Paint The Sun [on DR Thursday]

white sun primary image BOX copy

white sun PRODUCT BAR copy

My sketchbooks are peppered with landscapes. I call them my meditation drawings because I do them as a form of meditation – to quiet my mind. I am kinesthetic so quiet comes to me through movement. Drawing is one of my favorite forms of dance.

One day, a few years ago, I decided to experiment and paint one of my meditation drawings. I like it but have no idea what to do with it. I’m not a landscape painter so it exists as the ‘something-different’ in my studio archive. Someday, maybe, I’ll do a few more of them and mount a show of meditation-drawing-inspired-paintings.  Until then, it lives as a morsel for this weeks melange. Kerri calls it White Sun.

photo

The moon over Benziger Winery

White Sun full copy

White Sun. 18 x 48 IN. mixed media on two panels. It’s not listed on the gallery site so contact us if you are interested in purchasing it.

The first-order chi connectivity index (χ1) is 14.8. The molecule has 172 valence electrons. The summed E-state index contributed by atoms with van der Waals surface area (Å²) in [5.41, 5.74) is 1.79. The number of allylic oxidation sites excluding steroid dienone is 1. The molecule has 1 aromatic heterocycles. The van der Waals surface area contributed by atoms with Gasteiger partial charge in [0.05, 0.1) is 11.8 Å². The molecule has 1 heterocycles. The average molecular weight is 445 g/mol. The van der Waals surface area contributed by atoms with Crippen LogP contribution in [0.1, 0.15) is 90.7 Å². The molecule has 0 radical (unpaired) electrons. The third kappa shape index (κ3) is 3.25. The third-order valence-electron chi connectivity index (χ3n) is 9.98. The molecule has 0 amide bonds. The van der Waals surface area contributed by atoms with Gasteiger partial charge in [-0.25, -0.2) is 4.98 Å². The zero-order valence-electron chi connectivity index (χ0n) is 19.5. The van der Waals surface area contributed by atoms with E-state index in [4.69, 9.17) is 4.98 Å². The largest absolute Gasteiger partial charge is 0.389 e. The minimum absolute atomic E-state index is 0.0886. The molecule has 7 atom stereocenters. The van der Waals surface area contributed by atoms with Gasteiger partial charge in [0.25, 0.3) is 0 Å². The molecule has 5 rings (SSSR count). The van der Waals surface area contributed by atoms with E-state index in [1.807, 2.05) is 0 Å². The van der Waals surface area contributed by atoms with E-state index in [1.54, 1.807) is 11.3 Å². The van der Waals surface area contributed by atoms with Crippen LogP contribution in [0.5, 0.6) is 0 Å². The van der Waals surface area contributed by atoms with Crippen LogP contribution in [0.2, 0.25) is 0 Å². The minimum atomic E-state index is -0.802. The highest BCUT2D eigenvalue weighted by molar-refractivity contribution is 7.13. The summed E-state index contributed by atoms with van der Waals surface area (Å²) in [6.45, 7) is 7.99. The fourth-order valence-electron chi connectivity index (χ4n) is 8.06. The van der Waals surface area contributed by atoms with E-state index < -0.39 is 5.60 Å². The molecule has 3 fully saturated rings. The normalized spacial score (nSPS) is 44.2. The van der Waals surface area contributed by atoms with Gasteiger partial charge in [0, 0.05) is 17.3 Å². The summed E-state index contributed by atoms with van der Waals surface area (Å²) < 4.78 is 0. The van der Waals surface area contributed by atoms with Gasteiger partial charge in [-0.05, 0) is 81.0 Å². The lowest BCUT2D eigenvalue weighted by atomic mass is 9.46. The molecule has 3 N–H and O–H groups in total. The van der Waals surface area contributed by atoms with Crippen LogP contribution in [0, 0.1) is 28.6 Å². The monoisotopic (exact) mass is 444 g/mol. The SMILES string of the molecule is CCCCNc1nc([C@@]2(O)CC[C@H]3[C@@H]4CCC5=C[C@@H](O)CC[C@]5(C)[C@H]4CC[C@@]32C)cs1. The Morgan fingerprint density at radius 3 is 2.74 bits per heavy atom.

WHITE SUN [morsel] gifts and products

read Kerri’s blog post about WHITE SUN

www.kerrianddavid.com

white sun painting and products ©️ 2016/18 david robinson & kerri sherwood

Find The Doorway In [It’s DR Thursday]

A Doorway In for your Thursday from studio melange.

THISthedoorwayin FRAMED jpeg copy

You learn a lot about yourself combing through old sketchbooks. For instance, I am not a religious person but was gobsmacked to discover that in my life I’ve done hundreds of drawings on the theme of Jacob wrestling with the angel. Why? I had to research the story to have context for the images I’d drawn.

the doorway FRAMED ART copyThe other theme that populates my sketchbooks is much more conscious. It is… (wait for it…) Polynices and Eteocles. In Greek mythology they are the sons of Oedipus who, rather than share power, kill each other. It is my visual rumination on contemporary politics in America. Here’s the catch. Every time I attempt to translate my drawings of combat into a painting, the process leads me to a loving statement, Shared Fatherhood. I’ve made two runs at it. There are now two versions of my warring brothers turned to adoring parents. What!?

Kerri loves my Shared Fatherhood paintings. She has no idea of their sketchy origin. So, when she chose this week’s morsel from the first Shared Fatherhood painting, exclaiming, “I love this image! I think we should call it The Doorway In!” It jarred me a bit. The Doorway In. She is ever positive.

Shared Fatherhood

the first version of Shared Fatherhood, 39.5 x 51IN